exhelodrvr1 said...

"Imagine if we had Cuban health care. Michael Moore health care.
We wait in line to die, while the propagandists and party leaders ... live large."

But we would all be able to read much better!

tim in vermont said...

Incidentally, IRL, it seems like both my Democrat Trump hating friends and my Republican friends are in a kind of denial. The difference is that the Democrat friends give it lip service, up to the point where it affects their behavior, when they ignore it, and the Republicans behave exactly the same, but don’t lecture everybody on how they should behave.

HT said...

"the Republicans behave exactly the same, but don’t lecture everybody on how they should behave. "

You sound like you're in denial.

Ken B said...

“Imagine if we had Cuban health care. Michael Moore health care.
We wait in line to die, while the propagandists and party leaders ... live large.”

Or a Bernie Sanders pharma industry with no investment in research or development.

Or a Joe Biden medical system where al, our drugs came from China ...

tim in vermont said...

"You sound like you're in denial.”

I call ‘em like I see ‘em.

Mark said...

It's not just young against old.
It's the able-bodied against the disabled.

According to New York State Department of Health “Ventilator Allocation Guidelines”:

With their arrival at the hospital, [chronic care patients] are treated like any other patient who requires a ventilator and need to meet certain criteria to be eligible for ventilator therapy. While a policy to triage upon arrival may deter chronic care patients from going to an acute care facility for fear of losing access to their ventilator, it is unfair and in violation of the principles upon which this allocation scheme is based to allow them to remain on a ventilator without assessing their eligibility.

Distributive justice requires that all patients in need of a certain resource be treated equally; if chronic care patients were permitted to keep their ventilators rather than be triaged, the policy could be viewed as favoring this group over the general public.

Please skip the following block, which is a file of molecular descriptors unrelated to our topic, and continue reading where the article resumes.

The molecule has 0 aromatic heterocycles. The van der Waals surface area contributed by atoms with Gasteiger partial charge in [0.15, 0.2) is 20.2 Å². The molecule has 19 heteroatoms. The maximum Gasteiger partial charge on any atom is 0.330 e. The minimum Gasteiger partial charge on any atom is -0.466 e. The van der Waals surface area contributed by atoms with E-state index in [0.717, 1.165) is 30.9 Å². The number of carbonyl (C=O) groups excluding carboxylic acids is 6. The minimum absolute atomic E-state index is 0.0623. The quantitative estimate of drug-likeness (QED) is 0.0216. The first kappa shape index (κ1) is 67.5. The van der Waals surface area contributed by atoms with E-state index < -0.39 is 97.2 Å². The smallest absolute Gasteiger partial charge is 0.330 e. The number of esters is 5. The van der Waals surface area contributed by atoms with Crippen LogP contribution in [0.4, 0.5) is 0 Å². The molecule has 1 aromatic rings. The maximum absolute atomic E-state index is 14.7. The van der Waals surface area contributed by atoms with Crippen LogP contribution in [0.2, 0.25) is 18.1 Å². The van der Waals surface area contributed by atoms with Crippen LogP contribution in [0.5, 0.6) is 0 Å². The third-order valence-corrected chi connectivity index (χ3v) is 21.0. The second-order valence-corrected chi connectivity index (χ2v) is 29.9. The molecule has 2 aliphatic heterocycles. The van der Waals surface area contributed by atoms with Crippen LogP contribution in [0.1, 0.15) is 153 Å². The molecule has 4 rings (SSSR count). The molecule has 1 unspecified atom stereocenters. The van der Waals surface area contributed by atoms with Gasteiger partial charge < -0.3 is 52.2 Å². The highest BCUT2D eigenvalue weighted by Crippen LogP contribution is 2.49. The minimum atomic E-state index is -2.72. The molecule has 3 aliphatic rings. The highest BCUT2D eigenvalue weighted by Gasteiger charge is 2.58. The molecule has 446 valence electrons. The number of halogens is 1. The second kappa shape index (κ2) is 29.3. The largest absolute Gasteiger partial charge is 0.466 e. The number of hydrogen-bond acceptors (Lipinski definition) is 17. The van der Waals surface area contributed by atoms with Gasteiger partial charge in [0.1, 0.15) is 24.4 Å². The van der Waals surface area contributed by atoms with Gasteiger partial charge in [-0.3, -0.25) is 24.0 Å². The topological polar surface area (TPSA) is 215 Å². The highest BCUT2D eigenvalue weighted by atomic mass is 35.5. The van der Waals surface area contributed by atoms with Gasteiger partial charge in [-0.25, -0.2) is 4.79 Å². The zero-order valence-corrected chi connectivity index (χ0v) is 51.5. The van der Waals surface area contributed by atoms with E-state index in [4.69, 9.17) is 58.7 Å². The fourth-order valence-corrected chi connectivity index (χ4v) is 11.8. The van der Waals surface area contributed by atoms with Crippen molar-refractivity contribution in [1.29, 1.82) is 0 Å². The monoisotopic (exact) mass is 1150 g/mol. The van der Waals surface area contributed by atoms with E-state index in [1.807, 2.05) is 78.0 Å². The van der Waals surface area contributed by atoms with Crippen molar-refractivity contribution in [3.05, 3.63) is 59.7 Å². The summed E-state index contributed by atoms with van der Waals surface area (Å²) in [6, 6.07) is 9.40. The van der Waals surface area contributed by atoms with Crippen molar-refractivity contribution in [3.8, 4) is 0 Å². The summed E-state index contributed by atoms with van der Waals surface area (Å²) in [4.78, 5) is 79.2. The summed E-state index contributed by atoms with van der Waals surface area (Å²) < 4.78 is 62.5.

Yes, they will rip that equipment from people who have been using it for months or years in order to give it to someone whose life is deemed to be more worthy of life.

tim in vermont said...

I was talking about real life, not on line.

wendybar said...

Traditionalguy said...
Jeremy Bentham would be proud of these new “ethicists.” Now let’s use that game theory on RBG. Oops, you didn’t really mean it. It’s just propaganda for the Masses.
3/20/20, 9:52 AM


Ding Ding Ding!!!

Ignatius Acton Chesterton OCD said...

Here is a story people seem to be missing about what is going on in Italy:
https://www.bloomberg.com/news/articles/2020-03-18/99-of-those-who-died-from-virus-had-other-illness-italy-says

We are well into the process of wrecking our economy. The WSJ had an excellent lead editorial recommending balance in our approach to Coronavirus.

What we are witnessing is a panic, driven by one-size-fits-all public health policy, driven by people who are choosing the safest path amidst uncertainty. Understandable early-on, but a picture is starting to develop. This confinement needs to end as soon as reliable testing is in place. And it needs to happen fast.

We need to segment our population based on vulnerability. We simply cannot endure 18 months of this. We'll be a Third World country by that point. Stay at home until July/August? That's poppycock. All this moralizing and hectoring about what might happen is bringing out the worst in everyone.

If vulnerable demographics can shelter in place, fine. Retirement allows for that kind of flexibility. If people can work from home, fine. Telecommuting may work for them. None of this is ideal. But there is little being written about this reality: blue collar people cannot work from home. Why should everyone have to halt their economic lives?

Again, balance is needed. This may be a nasty virus. We've seen these kinds of deadly viruses before. We've dealt with them in an altogether different way than we are now. This seems over-the-top, all-encompassing, zero tolerance. This is not the Bubonic Plague, which was bacterial. COVID-19 is a virus.

Zero tolerance = zero thought. What happens with COVID-20?

narciso said...

btw, boessert seems to auditioning for the Richard Clarke role, re the piece by former fusion trey recipients,

Unknown said...

Maybe we need to institute a social credit system. Those with the most social credit points win a respirator. (Yes, I'm being sarcastic.)

Bob Smith said...

If you are my age (80+) and you don’t know about triage you didn’t get out much. Just another consequence of trying to build a consequence free society.

Robert Cook said...